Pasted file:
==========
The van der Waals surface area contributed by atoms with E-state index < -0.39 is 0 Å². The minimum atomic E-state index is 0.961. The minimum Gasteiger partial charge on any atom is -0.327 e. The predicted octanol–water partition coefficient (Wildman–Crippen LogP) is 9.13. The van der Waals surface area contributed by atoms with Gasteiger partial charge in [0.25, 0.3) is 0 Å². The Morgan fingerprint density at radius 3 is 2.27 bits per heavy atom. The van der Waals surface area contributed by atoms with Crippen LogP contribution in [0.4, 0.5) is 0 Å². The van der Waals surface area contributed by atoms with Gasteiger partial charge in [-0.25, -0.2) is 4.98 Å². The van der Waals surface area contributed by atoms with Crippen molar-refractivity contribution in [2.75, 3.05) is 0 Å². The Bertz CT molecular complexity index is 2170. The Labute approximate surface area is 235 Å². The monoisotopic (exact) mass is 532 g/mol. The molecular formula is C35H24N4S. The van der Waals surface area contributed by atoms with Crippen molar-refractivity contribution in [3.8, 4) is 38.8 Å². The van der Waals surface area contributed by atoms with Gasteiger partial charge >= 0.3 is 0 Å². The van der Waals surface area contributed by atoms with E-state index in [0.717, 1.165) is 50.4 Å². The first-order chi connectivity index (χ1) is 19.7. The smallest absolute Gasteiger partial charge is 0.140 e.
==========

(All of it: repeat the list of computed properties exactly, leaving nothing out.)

The van der Waals surface area contributed by atoms with E-state index < -0.39 is 0 Å². The minimum atomic E-state index is 0.961. The minimum Gasteiger partial charge on any atom is -0.327 e. The predicted octanol–water partition coefficient (Wildman–Crippen LogP) is 9.13. The van der Waals surface area contributed by atoms with Gasteiger partial charge in [0.25, 0.3) is 0 Å². The Morgan fingerprint density at radius 3 is 2.27 bits per heavy atom. The van der Waals surface area contributed by atoms with Crippen LogP contribution in [0.4, 0.5) is 0 Å². The van der Waals surface area contributed by atoms with Gasteiger partial charge in [-0.25, -0.2) is 4.98 Å². The van der Waals surface area contributed by atoms with Crippen molar-refractivity contribution in [2.75, 3.05) is 0 Å². The Bertz CT molecular complexity index is 2170. The Labute approximate surface area is 235 Å². The monoisotopic (exact) mass is 532 g/mol. The molecular formula is C35H24N4S. The van der Waals surface area contributed by atoms with Crippen molar-refractivity contribution in [3.8, 4) is 38.8 Å². The van der Waals surface area contributed by atoms with Gasteiger partial charge >= 0.3 is 0 Å². The van der Waals surface area contributed by atoms with E-state index in [0.717, 1.165) is 50.4 Å². The first-order chi connectivity index (χ1) is 19.7. The smallest absolute Gasteiger partial charge is 0.140 e.